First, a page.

When the HIV epidemic began in the US, this disease mostly affected younger adults. Now, with the advent of effective anti-retroviral therapies, HIV-1 infection is considered o be a chronic disease and individuals with HIV infection are living for decades. Based on surveillance data, the CDC has estimated that by 2015, fully half of the individuals living with HIV in the US will be over the age of 50. Despite this dramatic shift in life expectancy, individuals with HIV infection still have a projected lifespan that is shorter than their uninfecte counterparts and they suffer from a number of HIV-associated non-AIDS co-morbidities including early development of chronic diseases normally associated with more advanced age including cardiovascular disease, dementia, frailty and fractures. Central to many of these deficiencies is chronic immune activation. Moreover, there is evidence for accelerated senescence of the T cell compartment, including loss of naive T cells, clonal exhaustion, shortened telomeres and replicative senescence of T cells. Although studies have examined the T cell compartment in HIV infected individuals in the context of age, very little is known about the status of the innate immune response, which is required for development of adaptive immune responses. In particular, although many studies have address plasmacytoid dendritic cells (pDC) in the context of HIV infection, and a few studies have reported on pDC status in human aging, nothing has been reported about pDC in the context of HIV and aging. Our preliminary data demonstrate an age-dependent deficiency of not only blood pDC numbers, but also function; these numerical and functional deficiencies also occurred in HIV infected individuals, but often at earlier ages, and with the older HIV- infected individuals the most compromised. We hypothesize that chronic immune activation drives pDC senescence in HIV-infected subjects. In this study we will utilize two experimental cohorts to compare pDC from HIV seropositive and seronegative donors. The first group will be a cross-sectional study of ART- treated, HIV infected and uninfected adult subjects of different ages, while the second group will be a longitudinal study of individuals prior to initiation of ART and after 24 and 48 weeks of ART therapy. In the first aim, we will investigate the phenotype and function of pDC in these two groups. In the second aim, we will define the age- and HIV-related changes in the CD2+ subpopulation of pDC, which accumulate in the blood of aging individuals. Finally, in the third aim, we will examine the status of the bone marrow pDC and pDC precursors in older vs. young HIV-infected and uninfected individuals to determine how changes Together, our studies will provide much-needed information on the status of pDC in healthy aging and aging with HIV infection and may lead to identification of biomarkers for immune senescence and potential targets for therapeutic intervention.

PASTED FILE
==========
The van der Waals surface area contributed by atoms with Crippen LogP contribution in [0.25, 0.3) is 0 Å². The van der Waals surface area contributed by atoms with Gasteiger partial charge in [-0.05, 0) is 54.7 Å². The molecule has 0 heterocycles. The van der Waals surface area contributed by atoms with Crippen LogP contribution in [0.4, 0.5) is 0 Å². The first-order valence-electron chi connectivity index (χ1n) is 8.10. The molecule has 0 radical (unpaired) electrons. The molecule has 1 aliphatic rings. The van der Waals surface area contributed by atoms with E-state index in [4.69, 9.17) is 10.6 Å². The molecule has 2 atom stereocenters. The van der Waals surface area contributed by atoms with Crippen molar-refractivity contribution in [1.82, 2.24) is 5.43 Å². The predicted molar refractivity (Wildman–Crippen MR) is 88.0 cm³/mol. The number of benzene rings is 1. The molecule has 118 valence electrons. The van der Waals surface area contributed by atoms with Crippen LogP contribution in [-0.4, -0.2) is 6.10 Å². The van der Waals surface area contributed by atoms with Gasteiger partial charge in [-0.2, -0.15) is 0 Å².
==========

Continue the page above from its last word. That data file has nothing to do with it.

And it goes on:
Patients with HIV infection are living longer due to successful antiretroviral therapy but are exhibiting signs of premature aging, including premature aging of cells of the immune system. In this study, we are investigating the cells of the innate immune response called 'plasmacytoid dendritic cells' to determine the scope of their dysregulation in HIV infected and uninfected aging individuals and to determine the mechanisms of this dysregulation.
|Maldonado, Samuel; Fitzgerald-Bocarsly, Patricia (2017) Antifungal Activity of Plasmacytoid Dendritic Cells and the Impact of Chronic HIV Infection. Front Immunol 8:1705|